WASHINGTON – The Vatican announced this week that Pope Benedict XVI will begin tweeting under the handle @Pontifex. Though his first Tweet is not expected until Dec. 12, the English-language papal account already has more than 112,000 followers.
We are going to get a spiritual message. The pope is not going to be walking around with a Blackberry or an iPad, and no one is going to be putting words into the popes mouth, said Greg Burke, senior media adviser to the Vatican.
He will tweet what he wants to tweet, Burke added, though the leader of the worlds 1.2 billion or so Roman Catholics is expected to sign off on, rather than write, each individual tweet himself.
We applaud St. Peters successor for embracing social media, but navigating Twitter can be tough for even the holiest of noobs. Heres a bit of unsolicited advice for His Holiness:
Learn from your peers. Benedict could do worse than to study the Dalai Lamas extremely popular account as a model for how religious leaders can use Twitter. Its mostly short nuggets of Buddhist teaching with occasional commentary on current events and some non-obnoxious self-promotion.
The pope may also want to get a translation of Salman al-Odahs feed to see how the Saudi cleric has built up nearly 2 million followers or look at Twitter-loving American evangelist Joyce Meyer, who has more than 1.5 million.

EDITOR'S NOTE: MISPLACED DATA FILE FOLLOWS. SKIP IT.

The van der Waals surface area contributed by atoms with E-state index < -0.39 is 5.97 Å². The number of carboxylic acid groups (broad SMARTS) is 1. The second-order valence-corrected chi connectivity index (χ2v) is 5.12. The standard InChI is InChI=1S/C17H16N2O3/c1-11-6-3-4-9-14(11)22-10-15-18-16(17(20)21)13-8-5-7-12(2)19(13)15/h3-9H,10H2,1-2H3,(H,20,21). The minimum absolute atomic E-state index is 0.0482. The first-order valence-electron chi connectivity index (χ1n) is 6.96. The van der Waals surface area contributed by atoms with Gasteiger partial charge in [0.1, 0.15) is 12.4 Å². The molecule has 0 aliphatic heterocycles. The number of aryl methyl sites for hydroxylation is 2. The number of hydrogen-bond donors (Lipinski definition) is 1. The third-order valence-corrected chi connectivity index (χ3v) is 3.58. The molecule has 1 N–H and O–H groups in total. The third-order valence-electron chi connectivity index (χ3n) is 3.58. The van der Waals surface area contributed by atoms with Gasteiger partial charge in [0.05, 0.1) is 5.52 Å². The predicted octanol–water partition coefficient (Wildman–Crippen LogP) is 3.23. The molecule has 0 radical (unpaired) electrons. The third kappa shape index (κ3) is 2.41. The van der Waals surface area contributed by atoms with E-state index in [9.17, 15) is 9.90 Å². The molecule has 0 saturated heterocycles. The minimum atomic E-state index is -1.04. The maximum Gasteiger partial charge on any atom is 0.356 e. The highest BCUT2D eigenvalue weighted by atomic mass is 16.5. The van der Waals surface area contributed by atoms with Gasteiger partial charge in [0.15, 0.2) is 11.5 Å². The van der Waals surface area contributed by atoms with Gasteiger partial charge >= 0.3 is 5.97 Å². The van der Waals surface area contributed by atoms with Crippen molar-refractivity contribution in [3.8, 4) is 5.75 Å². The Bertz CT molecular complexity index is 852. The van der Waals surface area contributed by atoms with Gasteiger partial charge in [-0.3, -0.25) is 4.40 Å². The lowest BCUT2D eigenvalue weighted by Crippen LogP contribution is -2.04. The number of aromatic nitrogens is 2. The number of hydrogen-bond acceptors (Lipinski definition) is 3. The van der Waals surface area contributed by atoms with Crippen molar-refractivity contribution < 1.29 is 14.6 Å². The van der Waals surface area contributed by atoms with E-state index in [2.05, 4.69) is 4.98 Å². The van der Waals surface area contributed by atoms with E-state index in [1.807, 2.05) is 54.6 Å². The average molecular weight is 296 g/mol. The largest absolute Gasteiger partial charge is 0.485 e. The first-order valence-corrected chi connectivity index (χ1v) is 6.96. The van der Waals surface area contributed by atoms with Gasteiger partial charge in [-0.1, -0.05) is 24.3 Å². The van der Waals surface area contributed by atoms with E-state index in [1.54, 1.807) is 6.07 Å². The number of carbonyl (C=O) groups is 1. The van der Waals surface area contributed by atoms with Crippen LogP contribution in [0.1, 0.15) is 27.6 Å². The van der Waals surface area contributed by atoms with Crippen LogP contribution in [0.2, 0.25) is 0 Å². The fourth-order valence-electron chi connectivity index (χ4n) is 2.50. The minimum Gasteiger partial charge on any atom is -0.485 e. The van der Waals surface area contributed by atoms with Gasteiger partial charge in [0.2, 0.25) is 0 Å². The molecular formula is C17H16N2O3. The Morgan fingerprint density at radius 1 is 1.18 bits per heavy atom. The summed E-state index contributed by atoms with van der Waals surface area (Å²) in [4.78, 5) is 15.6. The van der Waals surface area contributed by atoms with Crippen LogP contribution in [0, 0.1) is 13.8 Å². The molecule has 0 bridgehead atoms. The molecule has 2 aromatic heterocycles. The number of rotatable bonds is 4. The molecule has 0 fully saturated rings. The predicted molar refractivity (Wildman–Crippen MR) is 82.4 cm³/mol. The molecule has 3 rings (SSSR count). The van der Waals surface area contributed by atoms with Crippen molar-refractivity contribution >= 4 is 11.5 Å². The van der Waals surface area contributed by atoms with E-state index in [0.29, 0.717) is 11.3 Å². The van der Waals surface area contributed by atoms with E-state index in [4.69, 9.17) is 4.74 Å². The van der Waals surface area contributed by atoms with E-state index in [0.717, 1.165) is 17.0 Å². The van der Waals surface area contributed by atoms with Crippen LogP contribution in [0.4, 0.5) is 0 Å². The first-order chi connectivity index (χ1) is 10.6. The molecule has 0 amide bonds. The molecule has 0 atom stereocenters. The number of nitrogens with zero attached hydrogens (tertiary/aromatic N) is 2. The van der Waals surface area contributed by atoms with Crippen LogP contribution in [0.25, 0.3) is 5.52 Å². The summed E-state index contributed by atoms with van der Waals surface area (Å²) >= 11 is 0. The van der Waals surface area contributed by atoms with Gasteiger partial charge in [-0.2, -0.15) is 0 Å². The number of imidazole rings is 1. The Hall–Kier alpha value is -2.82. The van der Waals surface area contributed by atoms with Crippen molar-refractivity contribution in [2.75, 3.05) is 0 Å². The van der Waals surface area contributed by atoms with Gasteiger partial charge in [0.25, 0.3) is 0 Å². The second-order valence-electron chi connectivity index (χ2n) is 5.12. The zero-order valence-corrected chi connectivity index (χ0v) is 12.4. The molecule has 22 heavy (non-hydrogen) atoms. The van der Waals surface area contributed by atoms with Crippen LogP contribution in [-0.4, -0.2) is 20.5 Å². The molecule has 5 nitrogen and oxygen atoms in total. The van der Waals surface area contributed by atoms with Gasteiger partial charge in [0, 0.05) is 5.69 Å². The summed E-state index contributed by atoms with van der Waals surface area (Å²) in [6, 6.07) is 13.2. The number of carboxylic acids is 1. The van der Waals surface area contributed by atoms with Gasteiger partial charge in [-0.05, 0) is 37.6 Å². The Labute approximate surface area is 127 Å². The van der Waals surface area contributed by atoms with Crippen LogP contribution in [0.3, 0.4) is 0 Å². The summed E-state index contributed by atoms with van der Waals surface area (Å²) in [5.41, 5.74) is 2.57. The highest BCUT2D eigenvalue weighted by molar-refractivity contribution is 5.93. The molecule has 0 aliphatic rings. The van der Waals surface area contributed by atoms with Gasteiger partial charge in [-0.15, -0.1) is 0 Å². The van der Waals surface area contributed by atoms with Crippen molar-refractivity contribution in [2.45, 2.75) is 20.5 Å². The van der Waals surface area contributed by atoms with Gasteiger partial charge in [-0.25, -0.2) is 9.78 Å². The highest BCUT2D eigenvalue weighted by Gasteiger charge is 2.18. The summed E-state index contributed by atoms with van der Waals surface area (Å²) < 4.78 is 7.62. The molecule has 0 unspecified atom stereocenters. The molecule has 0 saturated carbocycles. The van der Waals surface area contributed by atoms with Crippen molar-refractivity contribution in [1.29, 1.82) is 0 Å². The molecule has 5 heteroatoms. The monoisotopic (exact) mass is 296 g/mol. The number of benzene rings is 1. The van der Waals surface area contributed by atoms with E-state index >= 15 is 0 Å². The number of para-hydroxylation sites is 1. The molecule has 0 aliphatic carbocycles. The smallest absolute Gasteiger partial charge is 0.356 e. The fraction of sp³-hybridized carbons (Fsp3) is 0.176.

Follow some people. Too many celebrities and leaders on Twitter make the mistake of using it only as a transmission system without following any other users. Benedict could start with other religious leaders, or political figures like Barack Obama and David Cameron.
Nobodys expecting Benedict to follow biologist and avowed atheist Richard Dawkins just to prove hes open-minded, but perhaps following a few slightly critical feeds such the National Catholic Reporter – which advocates ordaining female priests, for instance – could broaden his information diet a bit without angering the man upstairs.
Interact, but dont flame. Responding or retweeting followers can help give them the sense that theres a real person behind the handle. Newark Mayor Cory Booker is the master of using Twitter to communicate directly with constituents on issues as small as stray pitbulls. That level of engagement probably isnt possible for someone like Benedict, but it wouldnt hurt to periodically engage directly with the flock.
What he should avoid is the kind of angry flame wars carried out in recent months by the presidents of Rwanda, Estonia and Azerbaijan. Its not very becoming of the Holy See to start arguments over politics or points of doctrine with obnoxious journalists.
Dont sweat the parodies. The pope is a major world figure. Hes going to be mocked on Twitter. He should handle it like Mayor Michael Bloomberg, not like The New York Times.
Proofread. Trusting others to do ones tweeting can be risky. Ban Ki-moon likely wasnt too thrilled when the U.N.s official feed tweeted his support for a 1-state solution last week. Gods emissary on Earth should probably double-check to make sure his staff gets the wording right in all eight languages.